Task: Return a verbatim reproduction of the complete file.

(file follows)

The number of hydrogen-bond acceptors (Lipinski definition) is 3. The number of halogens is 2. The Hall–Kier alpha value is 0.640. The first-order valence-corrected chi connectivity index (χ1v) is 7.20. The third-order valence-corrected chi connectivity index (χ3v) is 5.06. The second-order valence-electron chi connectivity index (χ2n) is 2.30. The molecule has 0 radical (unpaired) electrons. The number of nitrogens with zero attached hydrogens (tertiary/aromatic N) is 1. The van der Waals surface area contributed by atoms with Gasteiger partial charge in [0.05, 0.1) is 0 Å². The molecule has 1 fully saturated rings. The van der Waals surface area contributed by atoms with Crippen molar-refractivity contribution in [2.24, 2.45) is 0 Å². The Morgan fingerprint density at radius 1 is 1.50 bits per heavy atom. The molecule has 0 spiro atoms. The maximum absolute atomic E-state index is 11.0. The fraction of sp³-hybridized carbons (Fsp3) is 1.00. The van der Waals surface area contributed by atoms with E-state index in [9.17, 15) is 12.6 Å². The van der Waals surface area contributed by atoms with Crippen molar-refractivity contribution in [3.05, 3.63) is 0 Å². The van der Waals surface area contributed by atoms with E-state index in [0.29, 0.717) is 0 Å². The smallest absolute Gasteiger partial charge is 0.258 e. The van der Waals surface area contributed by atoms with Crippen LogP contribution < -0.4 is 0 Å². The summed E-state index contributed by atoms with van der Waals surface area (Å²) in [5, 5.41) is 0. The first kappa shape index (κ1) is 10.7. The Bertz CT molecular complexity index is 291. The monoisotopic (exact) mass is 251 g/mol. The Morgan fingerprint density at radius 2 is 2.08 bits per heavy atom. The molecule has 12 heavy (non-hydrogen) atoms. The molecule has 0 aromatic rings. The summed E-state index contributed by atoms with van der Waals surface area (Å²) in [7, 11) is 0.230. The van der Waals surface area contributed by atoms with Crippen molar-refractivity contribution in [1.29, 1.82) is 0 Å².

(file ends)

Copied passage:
The number of hydrogen-bond acceptors (Lipinski definition) is 3. The number of halogens is 2. The Hall–Kier alpha value is 0.640. The first-order valence-corrected chi connectivity index (χ1v) is 7.20. The third-order valence-corrected chi connectivity index (χ3v) is 5.06. The second-order valence-electron chi connectivity index (χ2n) is 2.30. The molecule has 0 radical (unpaired) electrons. The number of nitrogens with zero attached hydrogens (tertiary/aromatic N) is 1. The van der Waals surface area contributed by atoms with Gasteiger partial charge in [0.05, 0.1) is 0 Å². The molecule has 1 fully saturated rings. The van der Waals surface area contributed by atoms with Crippen molar-refractivity contribution in [2.24, 2.45) is 0 Å². The Morgan fingerprint density at radius 1 is 1.50 bits per heavy atom. The molecule has 0 spiro atoms. The maximum absolute atomic E-state index is 11.0. The fraction of sp³-hybridized carbons (Fsp3) is 1.00. The van der Waals surface area contributed by atoms with E-state index in [9.17, 15) is 12.6 Å². The van der Waals surface area contributed by atoms with Crippen molar-refractivity contribution in [3.05, 3.63) is 0 Å². The van der Waals surface area contributed by atoms with E-state index in [0.29, 0.717) is 0 Å². The smallest absolute Gasteiger partial charge is 0.258 e. The van der Waals surface area contributed by atoms with Crippen LogP contribution < -0.4 is 0 Å². The summed E-state index contributed by atoms with van der Waals surface area (Å²) in [5, 5.41) is 0. The first kappa shape index (κ1) is 10.7. The Bertz CT molecular complexity index is 291. The monoisotopic (exact) mass is 251 g/mol. The Morgan fingerprint density at radius 2 is 2.08 bits per heavy atom. The molecule has 12 heavy (non-hydrogen) atoms. The molecule has 0 aromatic rings. The summed E-state index contributed by atoms with van der Waals surface area (Å²) in [7, 11) is 0.230. The van der Waals surface area contributed by atoms with Crippen molar-refractivity contribution in [1.29, 1.82) is 0 Å².